Private Equity Firm Refuses to Install Pool Fence, With Tragic Results

Private equity firms have been praised by those in the real estate and finance worlds for the way in which these companies snapped up some 200,000 homes, mostly foreclosed, and transformed them into a rental empire.
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It’s true the process has served to raise home values, and has come to be known as a “rental-backed security.”

But our Miami foreclosure lawyers know there are many problematic issues with this model, not the least of which is that these firms have a tendency to put profits over people – almost without exception. There is no concern for the families involved or investment in the communities. In some cases, these firms have even displayed flagrant disregard for the law. In one such case, the result was tragedy.

Tens of thousands of families are living in these private equity-owned residences. One of those lived in small-town Arizona. While many families in these residences have themselves endured foreclosure, this one was happy to finally live in a house for the first time, after residing in a string of apartments for years. Residents included two parents, the mother’s parents, and their three children.

The rental home into which they moved had been sold to the private equity firm by the owner who sought to avoid foreclosure. The original owner owed $100,000 more on the property than it was worth. The firm in turn made the home available for rent.

A walk-through inspection turned up a few concerns: There was a cockroach infestation, the exterior paint job was shoddy and there was an oil spill in the driveway. However, it was nothing about which the family was overly-concerned.

What the family did express concern for was the fact that the pool had no fence. Prior to signing the lease, the family requested that the property management company, hired by the private equity firm, install adequate safety fencing. An agent took the request to a supervisor, and was told it was denied. The parents said they offered to pay to have it done. The company told them that would be fine, but only so long as it didn’t impact the surrounding landscape and wasn’t fixed to permanent structures on the property. This meant that doing so was essentially impossible.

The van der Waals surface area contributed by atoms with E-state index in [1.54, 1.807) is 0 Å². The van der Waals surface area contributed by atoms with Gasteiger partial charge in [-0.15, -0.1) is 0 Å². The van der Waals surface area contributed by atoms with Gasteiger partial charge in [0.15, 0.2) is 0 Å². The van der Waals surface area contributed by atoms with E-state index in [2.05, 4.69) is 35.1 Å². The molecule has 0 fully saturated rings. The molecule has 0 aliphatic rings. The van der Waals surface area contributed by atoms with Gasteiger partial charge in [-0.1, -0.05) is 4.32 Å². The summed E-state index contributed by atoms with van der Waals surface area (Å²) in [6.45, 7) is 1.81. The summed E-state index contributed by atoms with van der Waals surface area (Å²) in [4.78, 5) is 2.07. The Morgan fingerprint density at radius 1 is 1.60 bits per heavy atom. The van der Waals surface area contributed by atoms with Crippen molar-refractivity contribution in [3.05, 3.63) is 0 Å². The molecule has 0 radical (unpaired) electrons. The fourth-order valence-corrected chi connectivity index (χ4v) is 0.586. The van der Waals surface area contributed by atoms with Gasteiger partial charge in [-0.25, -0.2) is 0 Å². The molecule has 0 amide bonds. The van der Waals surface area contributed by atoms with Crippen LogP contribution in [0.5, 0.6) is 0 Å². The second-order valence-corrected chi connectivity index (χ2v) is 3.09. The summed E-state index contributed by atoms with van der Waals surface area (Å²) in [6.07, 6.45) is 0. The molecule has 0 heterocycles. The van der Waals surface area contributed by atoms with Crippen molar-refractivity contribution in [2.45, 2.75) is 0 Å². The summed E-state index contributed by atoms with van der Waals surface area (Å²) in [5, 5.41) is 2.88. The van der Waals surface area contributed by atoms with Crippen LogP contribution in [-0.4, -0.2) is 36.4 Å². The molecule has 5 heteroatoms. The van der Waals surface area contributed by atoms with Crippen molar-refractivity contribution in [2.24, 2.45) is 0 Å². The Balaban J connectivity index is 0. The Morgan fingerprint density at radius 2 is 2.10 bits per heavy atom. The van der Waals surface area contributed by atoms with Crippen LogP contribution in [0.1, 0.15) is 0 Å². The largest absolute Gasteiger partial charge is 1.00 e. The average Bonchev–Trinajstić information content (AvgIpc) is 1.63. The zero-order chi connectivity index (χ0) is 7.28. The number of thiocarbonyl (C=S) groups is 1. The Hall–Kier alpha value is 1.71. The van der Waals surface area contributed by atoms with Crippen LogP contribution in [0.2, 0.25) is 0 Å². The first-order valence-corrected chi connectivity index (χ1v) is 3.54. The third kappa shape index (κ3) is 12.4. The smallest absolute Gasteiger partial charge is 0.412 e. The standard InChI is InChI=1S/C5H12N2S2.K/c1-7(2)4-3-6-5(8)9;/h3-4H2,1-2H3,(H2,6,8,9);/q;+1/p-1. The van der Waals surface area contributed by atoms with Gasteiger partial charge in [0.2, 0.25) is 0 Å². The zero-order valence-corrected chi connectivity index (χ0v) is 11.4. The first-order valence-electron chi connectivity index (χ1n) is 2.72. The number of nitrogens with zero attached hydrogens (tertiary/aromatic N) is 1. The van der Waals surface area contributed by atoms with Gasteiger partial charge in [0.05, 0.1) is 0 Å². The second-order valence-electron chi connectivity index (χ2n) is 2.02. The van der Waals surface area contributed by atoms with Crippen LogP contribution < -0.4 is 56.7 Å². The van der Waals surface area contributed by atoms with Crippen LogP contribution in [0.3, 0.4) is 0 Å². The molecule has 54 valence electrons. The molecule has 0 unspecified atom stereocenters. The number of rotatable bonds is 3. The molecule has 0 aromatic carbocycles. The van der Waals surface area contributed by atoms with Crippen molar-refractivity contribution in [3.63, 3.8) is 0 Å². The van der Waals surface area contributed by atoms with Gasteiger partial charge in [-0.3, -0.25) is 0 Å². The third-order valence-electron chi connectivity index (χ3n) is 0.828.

The family didn’t believe they had any rights as renters, despite the fact that Arizona law, similar to Florida’s, requires pools be surrounded by protective fencing. The family agreed to a safety plan, which included keeping both doors locked at all times, with numerous adults required to supervise the children if they were playing outdoors. The family inquired about swimming lessons, but hadn’t heard back.

The mother said she called the company and once again asked about installing a fence. The company turned her down, though it now says it has no record of those requests. In responding to a reporter’s inquiry, one representative was quoted as saying the incident was over a year ago and, “If you know the number of properties we have…”

This particular company has a $400 million credit line to purchase homes. There are much-larger private equity firms, too. For example, Blackstone, the top buyer of single-family homes in the country, shelled out some $8 billion over the course of two years to buy 43,000 homes in 12 different cities.

Often at the time of purchase, the condition of the home and its code compliance is not known. Historically, the purchase rate was so high that bidders couldn’t keep up in visiting each one individually prior to purchase to assess those needs – like pool fences.

You can guess how this story ends. While the grandmother was watching the child, she climbed out through a pet door. She found her way to the pool. She did not survive.

Personal injury lawyers would later say the property was clearly in violation of the city’s code. Anytime a landlord rents a home with a pool to a family of small children, they say, the duty under state law requires the landlord to take precautions that any “reasonably prudent” person would.

But for this $400 million firm, it was profits over people.

If you’re battling foreclosure in Miami or the surrounding areas contact Jacobs Keeley for a confidential appointment to discuss your rights. Call (305) 358-7991. Also, don’t miss Miami Foreclosure Attorney Bruce Jacobs on 880AM/the Biz, every Wednesday from 5 p.m. to 6 p.m. on “Debt Warriors with Bruce Jacobs,” discussing foreclosure topics that matter to YOU.

Additional Resources:
When Wall Street Is The Landlord, Profit Trumps Safety, June 23, 2014, www.crooksandliars.com
More Blog Entries:
Report: 92,000 Floridians Receive $9.1B in Mortgage Relief Deal, June 14, 2014, Miami Foreclosure Lawyer Blog